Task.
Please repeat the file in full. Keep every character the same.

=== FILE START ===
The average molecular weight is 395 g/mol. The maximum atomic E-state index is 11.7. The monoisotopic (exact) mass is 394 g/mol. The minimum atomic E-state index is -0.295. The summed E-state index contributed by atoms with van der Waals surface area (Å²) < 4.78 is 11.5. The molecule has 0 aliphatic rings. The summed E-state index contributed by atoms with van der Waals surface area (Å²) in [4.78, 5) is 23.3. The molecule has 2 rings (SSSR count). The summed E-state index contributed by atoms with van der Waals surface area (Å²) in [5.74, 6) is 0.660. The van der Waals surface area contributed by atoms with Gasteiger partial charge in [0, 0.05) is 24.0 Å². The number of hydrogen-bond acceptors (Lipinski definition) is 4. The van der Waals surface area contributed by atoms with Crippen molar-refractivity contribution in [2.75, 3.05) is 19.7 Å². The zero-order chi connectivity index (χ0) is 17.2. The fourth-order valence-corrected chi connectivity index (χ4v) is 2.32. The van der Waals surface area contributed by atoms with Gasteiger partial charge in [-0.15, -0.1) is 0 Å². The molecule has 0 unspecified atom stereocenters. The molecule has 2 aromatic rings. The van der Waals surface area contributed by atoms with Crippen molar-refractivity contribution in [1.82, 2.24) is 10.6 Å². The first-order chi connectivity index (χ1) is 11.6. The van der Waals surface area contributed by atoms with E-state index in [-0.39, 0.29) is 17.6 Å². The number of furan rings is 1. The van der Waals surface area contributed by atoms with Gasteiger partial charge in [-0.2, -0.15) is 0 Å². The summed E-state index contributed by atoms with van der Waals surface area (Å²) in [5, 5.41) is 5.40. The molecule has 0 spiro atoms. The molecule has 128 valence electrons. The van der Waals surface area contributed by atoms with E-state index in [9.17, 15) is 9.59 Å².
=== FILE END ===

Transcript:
The average molecular weight is 395 g/mol. The maximum atomic E-state index is 11.7. The monoisotopic (exact) mass is 394 g/mol. The minimum atomic E-state index is -0.295. The summed E-state index contributed by atoms with van der Waals surface area (Å²) < 4.78 is 11.5. The molecule has 0 aliphatic rings. The summed E-state index contributed by atoms with van der Waals surface area (Å²) in [4.78, 5) is 23.3. The molecule has 2 rings (SSSR count). The summed E-state index contributed by atoms with van der Waals surface area (Å²) in [5.74, 6) is 0.660. The van der Waals surface area contributed by atoms with Gasteiger partial charge in [0, 0.05) is 24.0 Å². The number of hydrogen-bond acceptors (Lipinski definition) is 4. The van der Waals surface area contributed by atoms with Crippen molar-refractivity contribution in [2.75, 3.05) is 19.7 Å². The zero-order chi connectivity index (χ0) is 17.2. The fourth-order valence-corrected chi connectivity index (χ4v) is 2.32. The van der Waals surface area contributed by atoms with Gasteiger partial charge in [-0.15, -0.1) is 0 Å². The molecule has 0 unspecified atom stereocenters. The molecule has 2 aromatic rings. The van der Waals surface area contributed by atoms with Crippen molar-refractivity contribution in [1.82, 2.24) is 10.6 Å². The first-order chi connectivity index (χ1) is 11.6. The van der Waals surface area contributed by atoms with E-state index in [-0.39, 0.29) is 17.6 Å². The number of furan rings is 1. The van der Waals surface area contributed by atoms with Gasteiger partial charge in [-0.2, -0.15) is 0 Å². The summed E-state index contributed by atoms with van der Waals surface area (Å²) in [5, 5.41) is 5.40. The molecule has 0 spiro atoms. The molecule has 128 valence electrons. The van der Waals surface area contributed by atoms with E-state index in [9.17, 15) is 9.59 Å².